Having done all of these grand Castle adventures you can imagine how often people ask me: “Where are you going to next?”
But here is the problem – I am sitting on at least 2 documentaries worth of footage (that I am editing) so when it comes to travel I have two options:
- Go somewhere and don’t film
- Go somewhere not worth filming
Both of these scare the crap out of me.
And then it came to me – a trip I would want to take where I would take pictures but not video: The American West.
Now you should know that I am crazy and when I plan a trip – I PLAN a trip. (Alas life being what it is – I am NOT doing this trip this summer – but the plan was just to good not to share.)
So here is the idea:
- Fly into Bozeman, Montana – rent a care and drive…
- Yellowstone National Park
- Devil’s Tower
- Badlands National Park
- Mount Rushmore
- Fort Collins, Colorado
- Tent Rocks National Monument
- Roswell, New Mexico
- Carlsbad Caverns National Park
- White Sands National Monument
- Petrified Forest National Park
- Monument Valley
- Vermilion Cliffs National Monument
- The Grand Canyon
- Meteor Crater
- Montezuma Castle National Monument
- Hoover Dam
- Las Vegas, Nevada – gamble a bit – drop off car – fly home.
If you are more visual – this is what it looks like:
Google says it is 3,884 miles and 70 hours of driving.
Now there are some complications.
First – most car rental companies don’t let you drive one-way across state lines – in fact only Budget Rental Car appears to allow you to go from Bozeman to Vegas (and not the other way around – I checked).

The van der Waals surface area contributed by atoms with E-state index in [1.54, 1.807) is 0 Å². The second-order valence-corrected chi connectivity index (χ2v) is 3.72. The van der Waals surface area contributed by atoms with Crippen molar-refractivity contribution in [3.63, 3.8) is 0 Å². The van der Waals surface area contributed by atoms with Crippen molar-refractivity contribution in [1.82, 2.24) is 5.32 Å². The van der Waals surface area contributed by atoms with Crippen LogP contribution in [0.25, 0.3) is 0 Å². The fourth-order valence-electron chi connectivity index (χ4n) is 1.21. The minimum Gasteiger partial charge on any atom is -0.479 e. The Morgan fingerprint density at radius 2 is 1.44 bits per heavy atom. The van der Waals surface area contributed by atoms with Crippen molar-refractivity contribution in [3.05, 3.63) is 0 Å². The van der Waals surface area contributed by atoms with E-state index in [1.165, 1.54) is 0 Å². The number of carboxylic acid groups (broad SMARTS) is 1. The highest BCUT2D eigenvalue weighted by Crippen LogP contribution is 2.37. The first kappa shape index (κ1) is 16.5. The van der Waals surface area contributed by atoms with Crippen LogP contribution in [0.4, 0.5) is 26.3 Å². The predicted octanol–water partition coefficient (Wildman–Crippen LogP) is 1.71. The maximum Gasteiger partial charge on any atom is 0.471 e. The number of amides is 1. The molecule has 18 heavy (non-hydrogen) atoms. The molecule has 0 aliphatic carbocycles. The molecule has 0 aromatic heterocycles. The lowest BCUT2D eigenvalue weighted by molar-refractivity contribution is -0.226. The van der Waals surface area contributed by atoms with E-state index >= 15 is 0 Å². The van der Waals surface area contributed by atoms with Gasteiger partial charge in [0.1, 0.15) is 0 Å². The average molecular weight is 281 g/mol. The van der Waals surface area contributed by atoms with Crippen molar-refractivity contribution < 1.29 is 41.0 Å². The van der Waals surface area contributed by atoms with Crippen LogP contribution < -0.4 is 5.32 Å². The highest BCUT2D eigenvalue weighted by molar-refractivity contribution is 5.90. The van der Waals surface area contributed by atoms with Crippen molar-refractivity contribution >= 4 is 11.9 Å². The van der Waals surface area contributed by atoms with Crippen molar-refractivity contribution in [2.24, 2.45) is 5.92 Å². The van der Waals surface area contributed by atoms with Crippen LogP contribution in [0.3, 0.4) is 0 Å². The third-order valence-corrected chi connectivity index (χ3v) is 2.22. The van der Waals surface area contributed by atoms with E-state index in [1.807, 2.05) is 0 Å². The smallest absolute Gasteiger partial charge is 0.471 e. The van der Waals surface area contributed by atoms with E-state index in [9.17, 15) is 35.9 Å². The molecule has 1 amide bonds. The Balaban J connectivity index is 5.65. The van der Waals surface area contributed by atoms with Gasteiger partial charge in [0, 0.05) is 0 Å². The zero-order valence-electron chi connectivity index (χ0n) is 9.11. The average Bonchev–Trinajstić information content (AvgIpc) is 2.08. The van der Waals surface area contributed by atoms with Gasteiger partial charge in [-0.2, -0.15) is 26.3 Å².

Second – this is the American west – there aren’t hotels – let alone even cities everywhere. So I went back and mapped out cities which had hotels such as Spearfish, SD and Tuba City, AZ.
All in all – a glorious 22 days of driving and shooting.
- Car Rental ~ $2600
- Gas ~ $800
- Admit Fees ~$300
- Hotel ~$3,000
- Flight to Bozeman, From from Vegas ~ $750
- Food & Souvenirs!
I know some of you are thinking this would be cheaper and more fun in a camper but I am not that kinda guy – I need a hotel at night.
So there it is my grand tour of the American West – not this year but hopefully soon!
One of my cousins asked if I could share with her a list of things to do while visiting Istanbul.
Funnily enough, I had just put together the itinerary for my upcoming book and film project: The Magic of Istanbul.
The following is a list of what I will be doing on my third expedition to Istanbul.
And yes I have already visited everything listed.
The Hippodrome: Serpentine Column, Egyptian Obelisk, The German Fountain, Constantine Obelisk
The hotel I like to stay at is right in the Hippodrome and it really is a park like atmosphere. The monuments are all outdoors and are fun (and quick) to see. I like to see them during the day and at night as the flavor of the area changes.
The Museum of Turkish and Islamic Art
The museum is fascinating and offers a really nice mix of things to see. The collection really rounds out things you won’t see at other museums. I missed it my first year though and felt really bad.
The Blue Mosque